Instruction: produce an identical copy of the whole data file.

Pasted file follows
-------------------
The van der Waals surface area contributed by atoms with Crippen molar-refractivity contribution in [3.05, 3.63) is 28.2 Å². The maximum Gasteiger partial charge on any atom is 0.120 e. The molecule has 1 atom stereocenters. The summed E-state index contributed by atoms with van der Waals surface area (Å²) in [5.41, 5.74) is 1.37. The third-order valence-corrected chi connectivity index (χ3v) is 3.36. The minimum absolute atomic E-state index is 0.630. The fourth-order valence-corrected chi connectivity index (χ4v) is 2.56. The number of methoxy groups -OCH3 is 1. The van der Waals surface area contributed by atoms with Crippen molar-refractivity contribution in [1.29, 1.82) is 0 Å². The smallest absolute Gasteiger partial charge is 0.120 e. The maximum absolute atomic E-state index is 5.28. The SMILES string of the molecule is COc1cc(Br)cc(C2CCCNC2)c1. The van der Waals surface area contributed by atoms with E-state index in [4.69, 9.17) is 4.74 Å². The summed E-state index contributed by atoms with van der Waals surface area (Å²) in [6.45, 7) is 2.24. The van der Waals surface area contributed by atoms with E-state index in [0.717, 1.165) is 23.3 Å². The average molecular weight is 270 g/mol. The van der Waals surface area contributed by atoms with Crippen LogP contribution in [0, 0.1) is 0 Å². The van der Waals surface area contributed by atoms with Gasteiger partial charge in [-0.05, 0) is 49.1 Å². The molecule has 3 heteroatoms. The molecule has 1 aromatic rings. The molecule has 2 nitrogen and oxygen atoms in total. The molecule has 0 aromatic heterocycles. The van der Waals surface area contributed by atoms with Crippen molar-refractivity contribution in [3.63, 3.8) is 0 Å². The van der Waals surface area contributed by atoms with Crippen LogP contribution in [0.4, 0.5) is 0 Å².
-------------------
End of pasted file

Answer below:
The van der Waals surface area contributed by atoms with Crippen molar-refractivity contribution in [3.05, 3.63) is 28.2 Å². The maximum Gasteiger partial charge on any atom is 0.120 e. The molecule has 1 atom stereocenters. The summed E-state index contributed by atoms with van der Waals surface area (Å²) in [5.41, 5.74) is 1.37. The third-order valence-corrected chi connectivity index (χ3v) is 3.36. The minimum absolute atomic E-state index is 0.630. The fourth-order valence-corrected chi connectivity index (χ4v) is 2.56. The number of methoxy groups -OCH3 is 1. The van der Waals surface area contributed by atoms with Crippen molar-refractivity contribution in [1.29, 1.82) is 0 Å². The smallest absolute Gasteiger partial charge is 0.120 e. The maximum absolute atomic E-state index is 5.28. The SMILES string of the molecule is COc1cc(Br)cc(C2CCCNC2)c1. The van der Waals surface area contributed by atoms with E-state index in [4.69, 9.17) is 4.74 Å². The summed E-state index contributed by atoms with van der Waals surface area (Å²) in [6.45, 7) is 2.24. The van der Waals surface area contributed by atoms with E-state index in [0.717, 1.165) is 23.3 Å². The average molecular weight is 270 g/mol. The van der Waals surface area contributed by atoms with Crippen LogP contribution in [0, 0.1) is 0 Å². The van der Waals surface area contributed by atoms with Gasteiger partial charge in [-0.05, 0) is 49.1 Å². The molecule has 3 heteroatoms. The molecule has 1 aromatic rings. The molecule has 2 nitrogen and oxygen atoms in total. The molecule has 0 aromatic heterocycles. The van der Waals surface area contributed by atoms with Crippen molar-refractivity contribution in [3.63, 3.8) is 0 Å². The van der Waals surface area contributed by atoms with Crippen LogP contribution in [0.4, 0.5) is 0 Å².